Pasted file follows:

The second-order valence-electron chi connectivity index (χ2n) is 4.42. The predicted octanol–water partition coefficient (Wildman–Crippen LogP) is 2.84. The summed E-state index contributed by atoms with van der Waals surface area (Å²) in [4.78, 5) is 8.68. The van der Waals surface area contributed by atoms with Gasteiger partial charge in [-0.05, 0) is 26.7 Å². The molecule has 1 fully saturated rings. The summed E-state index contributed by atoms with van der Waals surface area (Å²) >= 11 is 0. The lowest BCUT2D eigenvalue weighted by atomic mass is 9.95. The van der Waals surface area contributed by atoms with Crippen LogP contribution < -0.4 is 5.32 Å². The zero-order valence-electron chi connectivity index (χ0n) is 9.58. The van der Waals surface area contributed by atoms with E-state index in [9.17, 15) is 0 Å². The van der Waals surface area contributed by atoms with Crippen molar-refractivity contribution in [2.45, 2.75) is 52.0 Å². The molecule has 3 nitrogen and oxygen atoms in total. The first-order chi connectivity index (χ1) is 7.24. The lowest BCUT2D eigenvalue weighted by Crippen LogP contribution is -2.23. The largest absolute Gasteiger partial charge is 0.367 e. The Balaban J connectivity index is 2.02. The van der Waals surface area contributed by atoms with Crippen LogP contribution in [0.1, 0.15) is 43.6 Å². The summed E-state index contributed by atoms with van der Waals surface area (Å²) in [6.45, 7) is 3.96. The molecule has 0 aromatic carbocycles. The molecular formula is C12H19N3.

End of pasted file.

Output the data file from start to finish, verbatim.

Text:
The second-order valence-electron chi connectivity index (χ2n) is 4.42. The predicted octanol–water partition coefficient (Wildman–Crippen LogP) is 2.84. The summed E-state index contributed by atoms with van der Waals surface area (Å²) in [4.78, 5) is 8.68. The van der Waals surface area contributed by atoms with Gasteiger partial charge in [-0.05, 0) is 26.7 Å². The molecule has 1 fully saturated rings. The summed E-state index contributed by atoms with van der Waals surface area (Å²) >= 11 is 0. The lowest BCUT2D eigenvalue weighted by atomic mass is 9.95. The van der Waals surface area contributed by atoms with Crippen LogP contribution < -0.4 is 5.32 Å². The zero-order valence-electron chi connectivity index (χ0n) is 9.58. The van der Waals surface area contributed by atoms with E-state index in [9.17, 15) is 0 Å². The van der Waals surface area contributed by atoms with Crippen molar-refractivity contribution in [2.45, 2.75) is 52.0 Å². The molecule has 3 nitrogen and oxygen atoms in total. The first-order chi connectivity index (χ1) is 7.24. The lowest BCUT2D eigenvalue weighted by Crippen LogP contribution is -2.23. The largest absolute Gasteiger partial charge is 0.367 e. The Balaban J connectivity index is 2.02. The van der Waals surface area contributed by atoms with Crippen LogP contribution in [0.1, 0.15) is 43.6 Å². The summed E-state index contributed by atoms with van der Waals surface area (Å²) in [6.45, 7) is 3.96. The molecule has 0 aromatic carbocycles. The molecular formula is C12H19N3.